same time Rushdie is showing his readers the difference between powerful nature and powerful humans: While humans tend to destroy in order to get space for themselves, nature is allowing every species a certain amount of freedom to develop independently. The ability of the jungle to lead Saleem and his followers back to the moral and ethic values of their own culture, reminds the reader of the place of mankind's origin and our responsibilities towards our environment. Despite possessing the gift of intelligence, humans do not know everything; they can still learn from nature.

(2) In so far, I believe, I did prove my thesis, also with the help of the text in parts 2.1. and 2.2. (3)

I discussed the chapter's relevance within the novel only very briefly because it was not exactly part of my topic. Neither did I go into the particulars of style and techniques. This is mainly due to pressures in time.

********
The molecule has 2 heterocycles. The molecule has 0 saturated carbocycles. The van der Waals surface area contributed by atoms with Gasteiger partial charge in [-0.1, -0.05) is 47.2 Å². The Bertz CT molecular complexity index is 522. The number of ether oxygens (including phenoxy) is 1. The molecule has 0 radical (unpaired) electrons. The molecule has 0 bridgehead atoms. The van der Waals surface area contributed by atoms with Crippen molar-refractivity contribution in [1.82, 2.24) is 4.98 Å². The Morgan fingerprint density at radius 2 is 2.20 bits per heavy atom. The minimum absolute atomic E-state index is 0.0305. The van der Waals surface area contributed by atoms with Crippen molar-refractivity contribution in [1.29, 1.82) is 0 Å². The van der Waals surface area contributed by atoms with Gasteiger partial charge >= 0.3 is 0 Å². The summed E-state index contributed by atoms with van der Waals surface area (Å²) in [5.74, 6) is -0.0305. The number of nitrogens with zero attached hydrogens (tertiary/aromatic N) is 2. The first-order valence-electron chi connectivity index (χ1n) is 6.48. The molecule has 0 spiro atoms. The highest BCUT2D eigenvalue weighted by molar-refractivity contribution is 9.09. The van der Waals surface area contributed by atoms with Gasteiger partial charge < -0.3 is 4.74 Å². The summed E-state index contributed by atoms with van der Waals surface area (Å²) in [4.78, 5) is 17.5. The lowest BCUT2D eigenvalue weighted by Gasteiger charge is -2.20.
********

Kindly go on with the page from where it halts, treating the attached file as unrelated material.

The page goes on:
(4) The approach I took in the analysis was basically a textual one with only a few references to the author’s biography or the historical events he describes. I do not regard it as readily transferable to the analysis of a work of every other post-colonial writer. A comparison between two cultures, however, is suitable for the discussion of works whose authors are familiar with more than just one culture, e.g. Rudyard Kipling.

IV. Conclusion

(1) As in the real-world insurance business, the capital market has developed institutions that specialize in acquiring very specific information on the riskiness of investors and their projects. Banks use non-price screening mechanisms such as collateral requirements to determine the chance of default. They provide incentives for borrowers not to default by making the availability of credit and the rate charged dependent on the borrower's previous credit record. All this is used to decrease the information asymmetries and to minimize the adverse selection effects of the allocation of credit. (3)

Still, credit rationing occurs. (4) It is an equilibrium state resulting from rational behavior of all market participants. The outcome is not always the first best choice or the socially desirable one. In those cases government intervention would help to restore market efficiency.